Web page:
4.3.10Income Tax Expense

The relationship between the Company’s income tax expense and profit before income tax (referred to as ’effective tax rate’) can vary significantly from period to period considering, among other factors: (i) changes in the blend of income that is taxed based on revenues versus profit; (ii) the different statutory tax rates in the location of the Company’s operations and (iii) the possibility to recognize deferred tax assets on tax losses to the extent that suitable future taxable profits will be available.

Some of the taxes are withholding taxes (paid on revenues). The assessment of whether the withholding tax is in scope of IAS 12 is judgmental; the Company performed this assessment in the past and some of the withholding taxes that the Company pays in certain countries qualify as income taxes as it creates an income tax credit or it is considered as deemed profit taxation.

Consequently, income tax expense does not change proportionally with profit before income taxes. Significant decreases in profit before income tax typically lead to a higher effective tax rate, while significant increases in profit before income taxes can lead to a lower effective tax rate, subject to the other factors impacting income tax expense noted above. Additionally, where a deferred tax asset is not recognized on a loss carry forward, the effective tax rate is impacted by the unrecognized tax loss.

The components of the Company’s income taxes were as follows:

Income tax recognized in the consolidated Income Statement




Corporation tax on profits for the year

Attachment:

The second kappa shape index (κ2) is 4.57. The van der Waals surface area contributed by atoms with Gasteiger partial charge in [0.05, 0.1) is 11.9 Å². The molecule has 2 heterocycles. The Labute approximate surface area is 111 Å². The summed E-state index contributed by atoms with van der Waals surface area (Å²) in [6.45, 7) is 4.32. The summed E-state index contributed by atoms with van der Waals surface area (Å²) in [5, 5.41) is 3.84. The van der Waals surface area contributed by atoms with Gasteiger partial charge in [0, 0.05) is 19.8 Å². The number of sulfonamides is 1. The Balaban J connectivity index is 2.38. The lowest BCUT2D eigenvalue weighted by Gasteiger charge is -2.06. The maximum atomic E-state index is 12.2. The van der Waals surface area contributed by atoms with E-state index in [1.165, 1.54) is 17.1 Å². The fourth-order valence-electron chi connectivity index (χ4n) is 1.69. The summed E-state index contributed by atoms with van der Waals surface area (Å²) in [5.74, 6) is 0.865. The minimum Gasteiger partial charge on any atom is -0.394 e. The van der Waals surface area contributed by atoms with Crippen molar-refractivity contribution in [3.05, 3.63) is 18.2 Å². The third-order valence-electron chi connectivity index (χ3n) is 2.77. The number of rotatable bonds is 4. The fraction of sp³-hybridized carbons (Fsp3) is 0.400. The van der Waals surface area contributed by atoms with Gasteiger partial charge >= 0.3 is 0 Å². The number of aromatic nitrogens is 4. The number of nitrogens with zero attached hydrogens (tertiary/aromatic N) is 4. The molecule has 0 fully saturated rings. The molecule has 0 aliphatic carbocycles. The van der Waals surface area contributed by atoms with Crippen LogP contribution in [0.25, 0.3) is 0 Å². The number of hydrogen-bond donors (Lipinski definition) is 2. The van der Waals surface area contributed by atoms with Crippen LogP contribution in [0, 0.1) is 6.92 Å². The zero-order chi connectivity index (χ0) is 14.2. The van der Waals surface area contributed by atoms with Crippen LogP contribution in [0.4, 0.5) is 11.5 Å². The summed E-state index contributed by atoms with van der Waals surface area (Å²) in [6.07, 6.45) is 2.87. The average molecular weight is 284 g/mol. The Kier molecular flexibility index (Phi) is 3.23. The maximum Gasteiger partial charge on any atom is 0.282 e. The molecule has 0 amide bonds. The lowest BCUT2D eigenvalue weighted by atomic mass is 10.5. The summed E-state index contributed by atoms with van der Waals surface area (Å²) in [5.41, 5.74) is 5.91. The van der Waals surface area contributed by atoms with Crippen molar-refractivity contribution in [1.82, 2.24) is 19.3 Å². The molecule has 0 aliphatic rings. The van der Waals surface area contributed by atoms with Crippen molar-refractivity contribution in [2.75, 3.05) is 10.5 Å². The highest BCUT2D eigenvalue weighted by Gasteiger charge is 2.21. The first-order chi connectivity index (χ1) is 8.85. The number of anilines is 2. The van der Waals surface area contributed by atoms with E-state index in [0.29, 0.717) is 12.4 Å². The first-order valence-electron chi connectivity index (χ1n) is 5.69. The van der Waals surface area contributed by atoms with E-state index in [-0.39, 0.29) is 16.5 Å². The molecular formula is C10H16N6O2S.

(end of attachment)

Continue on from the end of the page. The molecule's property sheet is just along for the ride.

Adjustments in respect of prior years



Total current income tax



Deferred tax







The Company’s operational activities are subject to taxation at rates, which range up to 35% (2019: 35%).

For the year ended December 31, 2020, the respective tax rates, the change in the blend of income tax based on income withholding tax and deemed profit assessment versus income tax based on net profit, the unrecognized deferred tax asset on certain tax losses, tax-exempt profits and non-deductible costs resulted in an effective tax on continuing operations of 11% (2019: 6.2%).

The reconciliation of the effective tax rate is as follows:

Reconciliation of total income tax charge





Profit/(Loss) before income tax



Share of profit of equity-accounted investees



Profit/(Loss) before income tax and share of profit of equity-accounted investees



Income tax using the domestic corporation tax rate (25% for the Netherlands)





Tax effects of :

Different statutory taxes related to subsidiaries operating in other jurisdictions





Withholding taxes and taxes based on deemed profits





Non-deductible expenses





Non-taxable income





Adjustments related to prior years





Adjustments recognized in the current year in relation to deferred income tax of previous year





Effects of unrecognized and unused current tax losses not recognized as deferred tax assets





Movements in uncertain tax positions





Total tax effects





Total of tax charge on the Consolidated Income Statement





The 2020 effective tax rate of the Company was primarily impacted by additional tax in Canada due to the redelivery of the Deep Panuke platform and the lease and operation contracts in Guyana. Similar to last year, the effective tax was also impacted by unrecognized deferred tax assets concerning Brazil, USA, Switzerland, Luxembourg, Monaco and the Netherlands.